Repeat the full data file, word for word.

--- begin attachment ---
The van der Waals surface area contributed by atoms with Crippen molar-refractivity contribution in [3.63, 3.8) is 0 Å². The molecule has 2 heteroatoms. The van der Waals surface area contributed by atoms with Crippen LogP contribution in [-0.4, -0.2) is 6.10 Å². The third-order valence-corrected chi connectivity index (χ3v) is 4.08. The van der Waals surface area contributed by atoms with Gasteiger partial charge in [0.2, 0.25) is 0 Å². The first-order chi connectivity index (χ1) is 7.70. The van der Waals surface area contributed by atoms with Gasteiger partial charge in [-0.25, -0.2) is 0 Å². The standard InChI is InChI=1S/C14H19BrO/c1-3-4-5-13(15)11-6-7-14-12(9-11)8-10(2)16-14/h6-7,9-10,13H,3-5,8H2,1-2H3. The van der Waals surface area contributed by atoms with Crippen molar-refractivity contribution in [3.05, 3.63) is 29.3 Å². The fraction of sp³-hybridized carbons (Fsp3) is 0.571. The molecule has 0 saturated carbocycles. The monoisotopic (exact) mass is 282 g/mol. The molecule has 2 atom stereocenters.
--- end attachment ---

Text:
The van der Waals surface area contributed by atoms with Crippen molar-refractivity contribution in [3.63, 3.8) is 0 Å². The molecule has 2 heteroatoms. The van der Waals surface area contributed by atoms with Crippen LogP contribution in [-0.4, -0.2) is 6.10 Å². The third-order valence-corrected chi connectivity index (χ3v) is 4.08. The van der Waals surface area contributed by atoms with Gasteiger partial charge in [0.2, 0.25) is 0 Å². The first-order chi connectivity index (χ1) is 7.70. The van der Waals surface area contributed by atoms with Gasteiger partial charge in [-0.25, -0.2) is 0 Å². The standard InChI is InChI=1S/C14H19BrO/c1-3-4-5-13(15)11-6-7-14-12(9-11)8-10(2)16-14/h6-7,9-10,13H,3-5,8H2,1-2H3. The van der Waals surface area contributed by atoms with Crippen molar-refractivity contribution in [3.05, 3.63) is 29.3 Å². The fraction of sp³-hybridized carbons (Fsp3) is 0.571. The molecule has 0 saturated carbocycles. The monoisotopic (exact) mass is 282 g/mol. The molecule has 2 atom stereocenters.